Demand for digitalized smart cars is growing among Chinese people, but the technology is still rather new and not yet mature, according to a report released Wednesday by a Beijing-based media group AutoR centered on intelligent driving.
The report showed more and more Chinese enterprises, like search engine giant Baidu, have become involved in the development of a self-driving experience.
In fact, the nation has already embarked on on-and-off highway trials for autonomous vehicles but it is not yet very common, out of safety concerns. At the moment, AI-enabled vehicles can't react swiftly enough, as their systems do not easily recognize complicated road conditions, said Jia Hongbing, founder of AutoR.
Artificial intelligence in this case means using computer systems to perform tasks and functions that require human intelligence, explained Jia.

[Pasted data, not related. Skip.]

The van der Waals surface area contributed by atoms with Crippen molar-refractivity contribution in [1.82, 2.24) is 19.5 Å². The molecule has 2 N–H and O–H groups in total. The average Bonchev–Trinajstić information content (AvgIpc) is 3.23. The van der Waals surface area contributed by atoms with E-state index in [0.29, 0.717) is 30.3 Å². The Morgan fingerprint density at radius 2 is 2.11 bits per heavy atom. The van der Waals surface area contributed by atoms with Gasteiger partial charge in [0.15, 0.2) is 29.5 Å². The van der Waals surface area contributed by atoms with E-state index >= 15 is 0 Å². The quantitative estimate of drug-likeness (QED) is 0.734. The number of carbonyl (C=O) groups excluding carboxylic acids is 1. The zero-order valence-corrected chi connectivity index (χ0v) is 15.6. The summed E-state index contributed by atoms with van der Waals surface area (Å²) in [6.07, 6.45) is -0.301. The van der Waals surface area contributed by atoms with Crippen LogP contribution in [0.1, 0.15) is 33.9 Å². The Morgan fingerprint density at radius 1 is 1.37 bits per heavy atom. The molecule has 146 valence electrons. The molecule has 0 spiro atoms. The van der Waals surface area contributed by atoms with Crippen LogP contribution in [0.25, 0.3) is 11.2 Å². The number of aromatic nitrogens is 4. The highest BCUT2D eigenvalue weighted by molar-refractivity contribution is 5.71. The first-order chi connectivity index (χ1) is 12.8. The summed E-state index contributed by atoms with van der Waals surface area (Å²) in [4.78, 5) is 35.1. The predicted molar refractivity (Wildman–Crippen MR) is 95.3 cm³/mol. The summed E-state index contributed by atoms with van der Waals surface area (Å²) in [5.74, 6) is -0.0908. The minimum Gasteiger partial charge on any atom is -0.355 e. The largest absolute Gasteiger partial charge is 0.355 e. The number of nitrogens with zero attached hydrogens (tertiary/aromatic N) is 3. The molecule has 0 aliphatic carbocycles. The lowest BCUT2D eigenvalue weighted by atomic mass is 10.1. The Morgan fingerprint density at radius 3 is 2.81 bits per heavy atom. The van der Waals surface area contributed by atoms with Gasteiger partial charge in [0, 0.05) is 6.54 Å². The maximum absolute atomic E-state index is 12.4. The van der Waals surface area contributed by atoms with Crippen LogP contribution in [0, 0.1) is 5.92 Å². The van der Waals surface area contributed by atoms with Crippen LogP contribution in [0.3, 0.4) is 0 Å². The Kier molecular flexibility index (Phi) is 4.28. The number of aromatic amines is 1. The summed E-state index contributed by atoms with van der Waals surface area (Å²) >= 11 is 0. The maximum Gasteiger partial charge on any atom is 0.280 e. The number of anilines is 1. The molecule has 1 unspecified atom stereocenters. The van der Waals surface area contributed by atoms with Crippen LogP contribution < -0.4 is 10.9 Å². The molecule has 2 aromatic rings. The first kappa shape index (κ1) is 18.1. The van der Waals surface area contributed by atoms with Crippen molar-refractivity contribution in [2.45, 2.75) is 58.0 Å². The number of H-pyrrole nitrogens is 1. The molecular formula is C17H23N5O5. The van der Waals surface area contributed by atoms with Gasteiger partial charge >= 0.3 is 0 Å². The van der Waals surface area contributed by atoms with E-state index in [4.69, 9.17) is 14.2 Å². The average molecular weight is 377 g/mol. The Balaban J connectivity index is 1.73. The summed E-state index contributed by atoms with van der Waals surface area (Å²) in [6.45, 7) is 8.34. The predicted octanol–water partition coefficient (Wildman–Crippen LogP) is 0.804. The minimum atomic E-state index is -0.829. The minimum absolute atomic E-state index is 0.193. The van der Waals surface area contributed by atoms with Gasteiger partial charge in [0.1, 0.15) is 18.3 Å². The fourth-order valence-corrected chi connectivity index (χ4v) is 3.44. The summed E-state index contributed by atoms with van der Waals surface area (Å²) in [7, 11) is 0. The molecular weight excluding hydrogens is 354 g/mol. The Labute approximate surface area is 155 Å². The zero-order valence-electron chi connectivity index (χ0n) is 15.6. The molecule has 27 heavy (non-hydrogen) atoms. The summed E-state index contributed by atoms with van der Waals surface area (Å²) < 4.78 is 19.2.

"We want to expand and enhance the driving experience, making cars not only an object of affection but also an imitation of human motion," he said.
The report also mentioned more Chinese brands have had a major presence at this year's Consumer Electronics Show in Las Vegas, Nevada. Chinese auto startup Byton is one of them, with burgeoning technologies on display.
"We see a huge auto section focusing on electric power, clean energy and self-driving. That is the tendency," said Jia, giving praise to dozens of auto companies for their auto innovations after delivering the report.